Just like you, I am quite good at some things, and not so good at others, and that’s OK. It's more than OK because it’s what drives us to learn something new every single day, right?
For some time now, I’ve constantly heard people I’ve worked with say that I am super good at the art of troubleshooting… and well, I have to confess that I’ve started to believe it.
But to be really honest, I think that I am not only good troubleshooting at my job, but I also believe I’m good at it in every aspect of my life. And mostly, this comes from my obsession with finding patterns everywhere around me (and yes, I’m a bit cocky about it).
I’ve always loved puzzles, riddles, solving hard problems... and I still love it. I’m addicted to anything that challenges my mind and my daily life.
I’m that kind of guy who will always prefer to be in a situation where I have to understand all the glitches in my surroundings rather than just relaxing on a balcony watching the sunset.
I Think I'm Turning Japanese
Here’s an example of just how much patterns and troubleshooting are part of who I am.
Some time ago I had to go to Japan on a business trip. I’ve always been fascinated with Japanese culture, so I was excited. Then reality hit. To me, It’s pretty cool to be in a totally different culture, where almost no one speaks English or any other language that you can speak. But some things are just too much, like having to buy a train ticket. And if you’re thinking “yeah, right, buying a train ticket. it’s not that hard,” I can assure you it is, if the machine you have to use is like this:
When I got to the train station I was happy. I went to a machine, and there was an English option, which I selected. The first two steps were in English. All good, right? No. For some unknown reason, the third step was in Japanese. I tried other machines and it was all the same. I tried to be calm and start again. The third step asked me, or at least looked like it asked me, to choose from a button with 1 person or 2. I chose the first one, hoping that the English would return. Instead, the fourth step was even worse. It was literally 30 buttons in a range from 70 to 7000. Just like this. No unit, no nothing, just numbers.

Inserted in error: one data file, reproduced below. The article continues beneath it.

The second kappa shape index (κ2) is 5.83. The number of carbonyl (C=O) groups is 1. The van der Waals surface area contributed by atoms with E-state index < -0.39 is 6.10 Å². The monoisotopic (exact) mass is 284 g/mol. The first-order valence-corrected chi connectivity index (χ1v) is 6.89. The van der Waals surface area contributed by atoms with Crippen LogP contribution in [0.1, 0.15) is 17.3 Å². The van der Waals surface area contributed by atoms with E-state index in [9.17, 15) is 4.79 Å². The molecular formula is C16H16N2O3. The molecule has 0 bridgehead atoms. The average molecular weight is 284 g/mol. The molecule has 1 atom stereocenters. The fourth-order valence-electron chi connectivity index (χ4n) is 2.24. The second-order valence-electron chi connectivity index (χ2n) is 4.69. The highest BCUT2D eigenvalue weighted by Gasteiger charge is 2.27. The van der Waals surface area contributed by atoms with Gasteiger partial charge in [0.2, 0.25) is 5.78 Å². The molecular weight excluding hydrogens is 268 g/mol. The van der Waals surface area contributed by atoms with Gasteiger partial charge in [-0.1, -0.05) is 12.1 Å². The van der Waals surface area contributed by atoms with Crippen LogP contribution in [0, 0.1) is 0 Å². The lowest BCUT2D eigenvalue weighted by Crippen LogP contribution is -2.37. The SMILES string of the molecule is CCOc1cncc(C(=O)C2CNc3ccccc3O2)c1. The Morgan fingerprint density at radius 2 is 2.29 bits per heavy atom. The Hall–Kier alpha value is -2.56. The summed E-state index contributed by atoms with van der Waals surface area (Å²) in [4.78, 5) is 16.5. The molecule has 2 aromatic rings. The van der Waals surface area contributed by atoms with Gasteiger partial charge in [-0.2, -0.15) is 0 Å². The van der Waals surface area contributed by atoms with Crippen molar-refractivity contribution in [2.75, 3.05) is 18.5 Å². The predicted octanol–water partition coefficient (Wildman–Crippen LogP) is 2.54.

So, what does a guy do, when confronted with apparently random numbers on a screen, to get a ticket? In my case, I decided to look at the problem analytically. Basically, I troubleshot my problem.
First of all, I took a step back and observed. It’s always important to look at the big picture. Many times, as you know, a solution for your problem is right in front of you, but you need to be able to find it.
In my case, it was a literal step back, which really helped me to understand the pattern. All regular passengers would first check the map before purchasing the ticket and only then would approach the machine. So, to the map I went.
It was now pretty obvious that the red mark was my current location, and now also obvious that the numbers related to the distance from my current location. My next step was to ask around and get a map with the station names in English. I could then understand where I was going and which random number was attributed to my station.
So, now that I had most of the information I needed to get my ticket, I proceeded to the machine with confidence. Everything went smoothly this time and, yes, those random numbers were the ticket prices.
In the end, I caught the train and appreciated the fact that I was able to get through all these differences and be successful at one of those little things that you normally do without thinking, but that make you feel like you’re home, at the same time. And also that I had the competence and mindset to tackle another one of those small daily challenges. It was like I was turning Japanese.